Turbo Leadership Systems

Phone: (503) 625-1867 • Fax: (503) 625-2699 • email: admin@turbols.com
October 9, 2012 Issue 400 To our clients and friends

Continuous Improvement

Larry W. Dennis, Sr.
Turbo Leadership

Continuous Improvement - Start today ~ It will pay

When everyone in your organization sees continuous improvement as part of their job, a key result area of their job, you will create amazing wins.

An interest in improvement – Improvement consciousness, an interest in learning and exploring the unknown, the development of curiosity must be continuously encouraged.

Developing the habit of questioning everything you do, asking:
  • How can this be done easier, faster, safer?
  • How can we cut costs in this part of our process?
  • How can we take steps out of my part of our process?
  • How can we do this better so it lasts longer and runs smoother?
  • How can we make our handoffs seamless?
  • How can we be more responsive to our customer’s needs?

Think of your departments as performance teams. These performance teams exist to perform their part of the process – create pulp in a paper mill, analyze blood in a medical clinic, compile depositions in a legal practice. When your performance teams see it as their responsibility to discover and adopt your industry’s best practices, you have true ownership, genuine empowerment. Your performance team will deliver consistently improving quality while minimizing costs to their downstream customers.

Performance teams take ownership and accept responsibility for the proficiency of their work area. Performance teams exist to study and improve their part of the overall process. Through this study and analysis, they continually improve their part of the work process. They look for and find ways to remove steps, eliminate staging time and costly delays of all kinds, cut costs, and improve the response times and quality of their output. These improvements are not optional. One of your key result areas is instilling this improvement consciousness as a part of the mindset of everyone in your organization. America is widely recognized as having the best managers in the world and this is why; creating improvement-minded associates is a natural part of your responsibility and part of an empowered culture.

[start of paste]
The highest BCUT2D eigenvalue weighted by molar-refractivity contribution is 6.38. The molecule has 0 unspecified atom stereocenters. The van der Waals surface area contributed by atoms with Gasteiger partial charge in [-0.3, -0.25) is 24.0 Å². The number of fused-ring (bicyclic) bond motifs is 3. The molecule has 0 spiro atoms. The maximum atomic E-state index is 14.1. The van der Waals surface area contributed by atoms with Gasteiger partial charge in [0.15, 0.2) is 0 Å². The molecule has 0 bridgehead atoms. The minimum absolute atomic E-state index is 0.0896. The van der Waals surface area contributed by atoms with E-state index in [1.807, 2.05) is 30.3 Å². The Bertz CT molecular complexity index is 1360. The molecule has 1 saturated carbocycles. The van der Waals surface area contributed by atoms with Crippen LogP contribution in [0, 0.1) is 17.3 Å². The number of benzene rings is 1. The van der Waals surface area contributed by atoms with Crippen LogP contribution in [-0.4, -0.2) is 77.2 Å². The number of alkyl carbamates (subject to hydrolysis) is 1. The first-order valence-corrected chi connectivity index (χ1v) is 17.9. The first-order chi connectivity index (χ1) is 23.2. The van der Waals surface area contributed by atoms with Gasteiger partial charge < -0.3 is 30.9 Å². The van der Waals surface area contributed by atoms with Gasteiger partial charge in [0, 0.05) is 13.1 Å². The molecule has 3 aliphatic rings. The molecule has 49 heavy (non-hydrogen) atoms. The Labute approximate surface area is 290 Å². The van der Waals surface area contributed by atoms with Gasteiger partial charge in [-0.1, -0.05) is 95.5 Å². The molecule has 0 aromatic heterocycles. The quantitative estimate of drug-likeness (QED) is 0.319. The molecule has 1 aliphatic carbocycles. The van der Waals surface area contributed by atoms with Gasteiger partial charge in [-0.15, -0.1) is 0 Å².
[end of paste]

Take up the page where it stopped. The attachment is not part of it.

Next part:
You expect associates to explore avenues for improvement outside of your industry.

You study history, military tactics, sports, anthropology, economics, astronomy, chemistry, computer technology, nanotechnology, music and physics. You are adept at adapting, taking concepts from a seemingly desperate place and making them it fit into your world. All of your explorations are with an eye toward innovation for your organization’s future. You expect everyone to be “adept at adapting,” finding ways to make esoteric concepts fit the practical problems you and your customers face. You keep score of ideas generated. You look for and celebrate the heroes who bring you the craziest ideas, whose innovations fail, knowing that their next idea could be the win you are looking for.

The renaissance we have been waiting for is just around the corner. Breakthroughs that could make the Dotcom boom look small by comparison. Get ready, prepare yourself, or you and your team will miss the opportunity of a lifetime, the opportunity of a millennium.

So how do you do this? How will you create a culture where everyone sees, as a part of their job, continually improving the micro part of their process? This requires continuous improvement on your part as a leader. What changes must you make? You must be alert to every suggestion for improvement that comes your way, and when those ideas, in your opinion have already been tried or wouldn’t work, when you think these ideas are based on ignorance, follow these four steps:

  1. Bite your tongue
  2. Say “Thank You”
  3. Give associates more of the big picture, and as they continue to look for continuous improvement ideas, they will understand better the things that could work
    And most important of all, when someone brings you an idea that can be implemented in their micro part of the process,
  4. Celebrate, provide recognition and celebrate!

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